Did you have to wear dental braces during your childhood? What about your child? Do you think they need braces too? Let’s learn more about dental braces!
What are dental braces?
Dental braces are devices that are fitted inside the mouth to apply mild, steady pressure on the teeth. Over time, this slowly moves them into a straighter and proper position. Braces are used to correct various orthodontic issues (e.g. misaligned teeth).
Braces are often installed by orthodontists (dentists specialised in preventing and correcting jaw and teeth alignment problems), but general dentists may offer the service too. Usually, braces are worn by children and teens, but adults can use them too. There are different types of braces available:
- Metal braces
- Ceramic braces
- Self-ligating braces
- Lingual braces (worn on the back side of teeth)
- Clear aligners (an alternative to braces)
Why do children need braces?
Children may need braces for many reasons, typically involving orthodontic issues like:
- Crooked teeth
- Overlapping teeth
- Overcrowding teeth
- Gapped teeth
- Missing teeth
- Extra teeth
- Bite problems (problems with the way teeth fit together, e.g. overbite, underbite)
- Misaligned or incorrect jaw position
- A disorder of the jaw joint
When and how long should my child wear braces?
The ideal timing is when the permanent dentition is established at the age of 12-14 years old. However certain problems can be detected as early as 7-8 years old, so bringing your child to see your dentist early is advisable. At these ages, jaws and facial bones are still developing, thus they are more flexible. Adults can also get braces but it may take a longer time to achieve the result. The duration depends on the severity of the misalignment, but typically, it takes about two years to complete the braces treatment.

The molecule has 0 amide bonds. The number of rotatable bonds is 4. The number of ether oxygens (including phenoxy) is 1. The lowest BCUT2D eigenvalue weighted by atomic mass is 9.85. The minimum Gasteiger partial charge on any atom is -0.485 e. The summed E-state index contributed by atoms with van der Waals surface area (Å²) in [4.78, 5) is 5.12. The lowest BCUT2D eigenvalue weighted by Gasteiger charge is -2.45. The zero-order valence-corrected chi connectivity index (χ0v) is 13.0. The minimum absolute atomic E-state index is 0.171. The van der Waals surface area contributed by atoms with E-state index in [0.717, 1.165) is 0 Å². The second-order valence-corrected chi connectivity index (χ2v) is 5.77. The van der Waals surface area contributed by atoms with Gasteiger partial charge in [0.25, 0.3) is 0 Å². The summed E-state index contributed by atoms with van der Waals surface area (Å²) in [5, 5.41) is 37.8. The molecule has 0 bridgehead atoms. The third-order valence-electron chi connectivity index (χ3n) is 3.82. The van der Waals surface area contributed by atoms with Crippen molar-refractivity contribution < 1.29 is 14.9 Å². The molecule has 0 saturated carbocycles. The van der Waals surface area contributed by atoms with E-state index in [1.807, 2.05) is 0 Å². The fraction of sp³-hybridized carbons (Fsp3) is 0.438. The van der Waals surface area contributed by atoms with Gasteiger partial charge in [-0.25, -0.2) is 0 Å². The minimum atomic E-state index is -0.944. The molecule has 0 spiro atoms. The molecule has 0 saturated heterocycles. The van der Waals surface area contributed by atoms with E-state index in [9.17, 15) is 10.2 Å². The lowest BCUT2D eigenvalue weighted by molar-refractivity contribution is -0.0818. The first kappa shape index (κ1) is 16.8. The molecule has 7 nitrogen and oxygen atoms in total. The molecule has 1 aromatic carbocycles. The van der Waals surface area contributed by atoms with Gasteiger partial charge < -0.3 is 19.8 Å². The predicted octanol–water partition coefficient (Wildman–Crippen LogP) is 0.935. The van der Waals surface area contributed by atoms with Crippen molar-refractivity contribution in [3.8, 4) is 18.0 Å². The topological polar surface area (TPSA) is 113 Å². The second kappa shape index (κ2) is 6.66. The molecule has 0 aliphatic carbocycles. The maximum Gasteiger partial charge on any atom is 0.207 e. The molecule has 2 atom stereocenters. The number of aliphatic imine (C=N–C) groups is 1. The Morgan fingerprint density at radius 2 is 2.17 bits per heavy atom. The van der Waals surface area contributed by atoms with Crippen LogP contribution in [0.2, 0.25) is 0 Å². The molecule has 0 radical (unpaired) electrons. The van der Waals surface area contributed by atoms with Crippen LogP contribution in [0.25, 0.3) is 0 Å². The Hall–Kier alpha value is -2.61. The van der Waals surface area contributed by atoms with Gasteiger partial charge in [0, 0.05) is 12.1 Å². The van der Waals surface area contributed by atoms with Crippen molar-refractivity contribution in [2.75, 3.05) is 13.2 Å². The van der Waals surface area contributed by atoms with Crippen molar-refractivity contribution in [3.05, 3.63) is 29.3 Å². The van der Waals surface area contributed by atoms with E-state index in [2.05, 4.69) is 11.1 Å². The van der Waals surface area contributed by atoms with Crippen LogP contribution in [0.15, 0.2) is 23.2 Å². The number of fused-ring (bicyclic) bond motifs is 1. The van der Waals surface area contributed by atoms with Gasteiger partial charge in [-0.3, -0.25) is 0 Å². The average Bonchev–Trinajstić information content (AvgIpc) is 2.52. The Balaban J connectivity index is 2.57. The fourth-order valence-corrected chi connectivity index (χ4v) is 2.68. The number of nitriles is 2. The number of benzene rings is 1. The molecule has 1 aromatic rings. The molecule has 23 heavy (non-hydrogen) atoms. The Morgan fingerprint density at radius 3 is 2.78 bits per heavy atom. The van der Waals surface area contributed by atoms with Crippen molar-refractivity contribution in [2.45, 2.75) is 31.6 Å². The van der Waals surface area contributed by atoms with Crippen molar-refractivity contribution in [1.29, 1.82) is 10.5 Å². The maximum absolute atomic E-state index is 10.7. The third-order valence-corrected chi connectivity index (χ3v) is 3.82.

What are the benefits and side effects of wearing braces?
- Enhance the appearance of teeth, i.e. a straighter, more beautiful smile
- Make it easier to clean teeth
- Correct jaw joint disorders
- Improve proper functions like chewing and speaking
- Mild discomfort (usually on the first day and after tightening the braces)
- Trouble eating (especially after a tightening)
- Irritation on the tongue, lips or inner cheeks
- Jaw pain
Plaque can build up around brackets and wires of braces, leading to dental problems. Thus, good oral hygiene is key for those wearing braces. Teach your child to brush their teeth after every meal and to floss daily. Bring your child regularly to dental cleanings and check-ups to detect cavities. They should also avoid hard, crunchy or sticky foods. If they are feeling uncomfortable, give them over-the-counter pain relievers and feed them soft foods.